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Proc Natl Acad Sci U S A. 2016 Aug 30;113(35):9846-51. doi: 10.1073/pnas.1607794113. Epub 2016 Aug 15.

Genome-wide quantification of rare somatic mutations in normal human tissues using massively parallel sequencing.

Author information

1
Ludwig Center for Cancer Genetics and Therapeutics, Department of Oncology, Johns Hopkins Kimmel Cancer Center, Baltimore, MD 21287; The Howard Hughes Medical Institute, Johns Hopkins University, Baltimore, MD 21231;
2
Division of Biostatistics and Bioinformatics, Department of Oncology, Johns Hopkins Kimmel Cancer Center, Baltimore, MD 21205; Department of Biostatistics, Johns Hopkins Bloomberg School of Public Health, Baltimore, MD 21205;
3
Department of Pharmacological Sciences, Stony Brook University, Stony Brook, NY 11794;
4
Department of Pharmacological Sciences, Stony Brook University, Stony Brook, NY 11794; Department of Medicine, Stony Brook University, Stony Brook, NY 11794;
5
Ludwig Center for Cancer Genetics and Therapeutics, Department of Oncology, Johns Hopkins Kimmel Cancer Center, Baltimore, MD 21287; bertvog@gmail.com kinzlke@jhmi.edu.
6
Ludwig Center for Cancer Genetics and Therapeutics, Department of Oncology, Johns Hopkins Kimmel Cancer Center, Baltimore, MD 21287; The Howard Hughes Medical Institute, Johns Hopkins University, Baltimore, MD 21231; Department of Pathology, Johns Hopkins School of Medicine, Baltimore, MD 21231 bertvog@gmail.com kinzlke@jhmi.edu.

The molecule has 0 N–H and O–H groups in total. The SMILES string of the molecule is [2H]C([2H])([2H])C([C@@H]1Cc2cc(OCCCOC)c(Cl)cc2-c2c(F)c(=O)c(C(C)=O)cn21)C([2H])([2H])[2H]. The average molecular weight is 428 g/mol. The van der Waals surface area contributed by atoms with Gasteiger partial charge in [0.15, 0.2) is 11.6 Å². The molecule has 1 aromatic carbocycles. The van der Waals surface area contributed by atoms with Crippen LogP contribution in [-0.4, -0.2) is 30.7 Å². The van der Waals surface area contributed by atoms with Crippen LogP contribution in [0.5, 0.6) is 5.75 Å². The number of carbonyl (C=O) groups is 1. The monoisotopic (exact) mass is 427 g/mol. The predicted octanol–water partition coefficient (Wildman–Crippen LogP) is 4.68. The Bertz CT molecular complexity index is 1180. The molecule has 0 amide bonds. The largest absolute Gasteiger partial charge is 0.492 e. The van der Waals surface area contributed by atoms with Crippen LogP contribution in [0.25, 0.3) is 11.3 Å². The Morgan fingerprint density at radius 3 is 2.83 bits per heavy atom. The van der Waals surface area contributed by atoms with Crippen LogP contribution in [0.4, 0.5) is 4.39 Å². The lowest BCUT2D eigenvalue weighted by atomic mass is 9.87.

7
Ludwig Center for Cancer Genetics and Therapeutics, Department of Oncology, Johns Hopkins Kimmel Cancer Center, Baltimore, MD 21287; Department of Pathology, Johns Hopkins School of Medicine, Baltimore, MD 21231.

Abstract

We present the bottleneck sequencing system (BotSeqS), a next-generation sequencing method that simultaneously quantifies rare somatic point mutations across the mitochondrial and nuclear genomes. BotSeqS combines molecular barcoding with a simple dilution step immediately before library amplification. We use BotSeqS to show age- and tissue-dependent accumulations of rare mutations and demonstrate that somatic mutational burden in normal human tissues can vary by several orders of magnitude, depending on biologic and environmental factors. We further show major differences between the mutational patterns of the mitochondrial and nuclear genomes in normal tissues. Lastly, the mutation spectra of normal tissues were different from each other, but similar to those of the cancers that arose in them. This technology can provide insights into the number and nature of genetic alterations in normal tissues and can be used to address a variety of fundamental questions about the genomes of diseased tissues.

KEYWORDS:

aging; genomics; next-generation sequencing; somatic mutation

PMID:
27528664
PMCID:
PMC5024639
DOI:
10.1073/pnas.1607794113
[Indexed for MEDLINE]
Free PMC Article

Conflict of interest statement

B.V. has no conflict of interest with respect to the new technology described in this manuscript, as defined by Johns Hopkins University's policy on conflict of interest. B.V. is a founder of PapGene and Personal Genome Diagnostics and a member of the Scientific Advisory Boards of Morphotek and Syxmex-Inostics. These companies and others have licensed patent applications on genetic technologies from Johns Hopkins, some of which result in royalty payments to B.V. The terms of these arrangements are being managed by Johns Hopkins University in accordance with its conflict of interest policies.

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